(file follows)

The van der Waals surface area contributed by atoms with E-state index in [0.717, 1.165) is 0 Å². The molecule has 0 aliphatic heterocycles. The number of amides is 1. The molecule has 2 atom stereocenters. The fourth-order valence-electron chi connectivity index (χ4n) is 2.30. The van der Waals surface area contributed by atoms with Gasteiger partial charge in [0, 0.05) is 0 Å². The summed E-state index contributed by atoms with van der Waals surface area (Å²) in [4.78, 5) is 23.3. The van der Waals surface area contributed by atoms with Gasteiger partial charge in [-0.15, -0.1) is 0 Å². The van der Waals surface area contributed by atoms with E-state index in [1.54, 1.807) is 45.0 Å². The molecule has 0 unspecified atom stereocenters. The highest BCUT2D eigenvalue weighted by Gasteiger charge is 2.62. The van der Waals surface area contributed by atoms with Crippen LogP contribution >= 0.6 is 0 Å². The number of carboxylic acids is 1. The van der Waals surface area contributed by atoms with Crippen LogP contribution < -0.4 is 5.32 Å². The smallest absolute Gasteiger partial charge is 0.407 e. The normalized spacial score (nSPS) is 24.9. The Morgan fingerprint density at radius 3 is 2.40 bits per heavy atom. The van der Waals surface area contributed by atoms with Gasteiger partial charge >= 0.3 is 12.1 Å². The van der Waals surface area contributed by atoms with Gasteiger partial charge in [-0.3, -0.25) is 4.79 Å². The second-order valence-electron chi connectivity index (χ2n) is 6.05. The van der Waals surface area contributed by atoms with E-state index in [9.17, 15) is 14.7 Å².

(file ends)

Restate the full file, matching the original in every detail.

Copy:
The van der Waals surface area contributed by atoms with E-state index in [0.717, 1.165) is 0 Å². The molecule has 0 aliphatic heterocycles. The number of amides is 1. The molecule has 2 atom stereocenters. The fourth-order valence-electron chi connectivity index (χ4n) is 2.30. The van der Waals surface area contributed by atoms with Gasteiger partial charge in [0, 0.05) is 0 Å². The summed E-state index contributed by atoms with van der Waals surface area (Å²) in [4.78, 5) is 23.3. The van der Waals surface area contributed by atoms with Gasteiger partial charge in [-0.15, -0.1) is 0 Å². The van der Waals surface area contributed by atoms with E-state index in [1.54, 1.807) is 45.0 Å². The molecule has 0 unspecified atom stereocenters. The highest BCUT2D eigenvalue weighted by Gasteiger charge is 2.62. The van der Waals surface area contributed by atoms with Crippen LogP contribution >= 0.6 is 0 Å². The number of carboxylic acids is 1. The van der Waals surface area contributed by atoms with Crippen LogP contribution < -0.4 is 5.32 Å². The smallest absolute Gasteiger partial charge is 0.407 e. The normalized spacial score (nSPS) is 24.9. The Morgan fingerprint density at radius 3 is 2.40 bits per heavy atom. The van der Waals surface area contributed by atoms with Gasteiger partial charge >= 0.3 is 12.1 Å². The van der Waals surface area contributed by atoms with Gasteiger partial charge in [-0.3, -0.25) is 4.79 Å². The second-order valence-electron chi connectivity index (χ2n) is 6.05. The van der Waals surface area contributed by atoms with E-state index in [9.17, 15) is 14.7 Å².